Learn Stuff, Share Stuff; Build (or, Rekindle) a Solid Liberal Arts Foundation; then Learn New Stuff – Misc. Thoughts for a Friday


Some misc. observations for a Friday Morning…

#1 – I just noticed that I have now posted over 2000 posts on this blog. This is post # 2006.

This milestone slipped past me. (Isn’t it amazing that WordPress keeps count for me?).

My guess is that I have written a lot of not-all-that-great posts. But some, folks have found helpful. And, my feeling is that I usually have something to help you think about… business excellence and success; issues of social justice; speech and communication insight and tips… and more.

Anyway, 2006 posts, and counting. I tell people who ask me that I think a person either takes to blogging — kind of “loves it” – or, he/she doesn’t. I wake up at night with blog posts in my head. And, of course, I use this blog to regularly share my takeaways from business books and books on social justice.

So, maybe – “I am; therefore I blog…”

(And, if you read this blog regularly, you know that we have others on our team. Karl Krayer writes an occasional post, and Bob Morris writes a few posts a week. He has written a total of 3,916 posts on this blog, but these days, you find more of his writing on his own blog, Blogging on Business at bobmorris.biz. It is definitely worth checking out. And, we appreciate every post Bob shares with us here).

So, thanks for reading…

Lynn Sherr at Wellesley Graduation, 2010
Lynn Sherr at Wellesley Graduation, 2010

#2 – I recently read the 2010 Commencement Address from Wellesley by Lynn Sherr. I was stuck by this portion of her speech:

When I was at Wellesley I majored in classical Greek, which, by the way, I suggest, even if you haven’t majored in Greek, go study it at some point. It will make you a better person, I promise.

Ms. Sherr is a respected journalist (ABC News; 20/20; Peabody Award Winner). But, she majored in classical Greek!

I am a fan of the liberal arts. Though I grasp why we are moving towards the STEM fields for the current education path, I worry about losing much when we no longer learn from the classics. (I minored in Greek in my undergraduate work, and took a couple of semesters of classical Greek along the way. Yes, very demanding. And, I was definitely not at the top of the honor roll in those days…).

My hunch is that Ms. Sherr’s classical training played no small role in her development, her thinking…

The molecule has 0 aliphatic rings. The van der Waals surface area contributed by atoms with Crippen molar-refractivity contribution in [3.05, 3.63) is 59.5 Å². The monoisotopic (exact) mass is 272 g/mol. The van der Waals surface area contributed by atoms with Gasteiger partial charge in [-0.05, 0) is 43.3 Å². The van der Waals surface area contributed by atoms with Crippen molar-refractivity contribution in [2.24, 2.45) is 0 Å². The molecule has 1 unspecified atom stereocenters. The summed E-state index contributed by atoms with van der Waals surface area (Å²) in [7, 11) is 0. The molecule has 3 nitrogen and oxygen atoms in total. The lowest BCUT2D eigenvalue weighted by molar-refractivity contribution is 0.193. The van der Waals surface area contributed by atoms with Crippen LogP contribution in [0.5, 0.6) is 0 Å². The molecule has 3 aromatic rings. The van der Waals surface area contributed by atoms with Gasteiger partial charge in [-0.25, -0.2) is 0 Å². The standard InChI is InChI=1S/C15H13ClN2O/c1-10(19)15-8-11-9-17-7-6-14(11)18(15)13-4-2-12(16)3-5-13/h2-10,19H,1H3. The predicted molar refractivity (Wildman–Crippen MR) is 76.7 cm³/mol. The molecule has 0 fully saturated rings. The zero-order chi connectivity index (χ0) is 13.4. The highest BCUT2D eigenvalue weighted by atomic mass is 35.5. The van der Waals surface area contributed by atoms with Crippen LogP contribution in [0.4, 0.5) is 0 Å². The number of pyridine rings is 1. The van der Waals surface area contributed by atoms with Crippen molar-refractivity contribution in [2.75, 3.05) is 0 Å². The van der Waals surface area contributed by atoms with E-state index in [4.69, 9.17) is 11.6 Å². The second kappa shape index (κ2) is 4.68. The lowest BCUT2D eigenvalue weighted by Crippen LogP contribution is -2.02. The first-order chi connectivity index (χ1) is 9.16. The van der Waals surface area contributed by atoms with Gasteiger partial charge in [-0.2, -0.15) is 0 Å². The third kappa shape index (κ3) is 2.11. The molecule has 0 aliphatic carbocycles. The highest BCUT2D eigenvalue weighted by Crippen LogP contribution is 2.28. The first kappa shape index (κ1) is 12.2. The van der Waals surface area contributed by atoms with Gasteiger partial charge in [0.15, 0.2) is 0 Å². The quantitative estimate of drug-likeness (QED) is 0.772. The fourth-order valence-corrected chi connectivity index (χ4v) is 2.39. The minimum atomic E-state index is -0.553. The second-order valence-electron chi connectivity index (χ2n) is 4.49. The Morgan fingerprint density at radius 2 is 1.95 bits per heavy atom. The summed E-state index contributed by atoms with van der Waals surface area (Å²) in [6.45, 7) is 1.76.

Ray Kurzweil, "Mr. Singularity"
Ray Kurzweil, “Mr. Singularity”

#3 – Aim for the future!

I learn so much from what participants at our First Friday Book Synopsis point my way. Jim Young recommended the book Exponential Organizations, written by Salim Ismail and others. This book then became my selection for the First Friday Book Synopsis in January. (Read my post with my takeaways from this book here).

Mr. Ismail is the global ambassador for Singularity University, and Jim just sent me this article: Welcome to the university of the future.

A couple of excerpts from the article:

At the start of the university’s 10-week summer course they are set the “grand challenge” of coming up with ways to help no fewer than one billion people within a decade. By its end, they are expected to have workable ideas to pitch to potential investors.
To keep up with what the university calls the “exponential growth of technology”, the syllabus has to be re-written fives times a year, while the roster of guest speakers changes almost as frequently.
Talking about why he started the university, Peter Diamandis said: “I realised there was no place on the planet where people can really learn about the fields that are in rapid exponential growth – artificial intelligence, robotics, biotechnology, quantum computing. Yet these are the things that together can be used to solve humanity’s problems.

As much as anything, Singularity University is saying to us all that the breakthroughs keep coming, and we should work on ways to make sure they are put to great use.

So, I guess this morning’s post is this:

  • Have ideas, then share them (try blogging)
  • Build (and nurture, and rekindle) your foundation in the liberal arts, the classics
  • And then, learn the new stuff, and the next stuff, and keep learning – in order to help real people with real problems.

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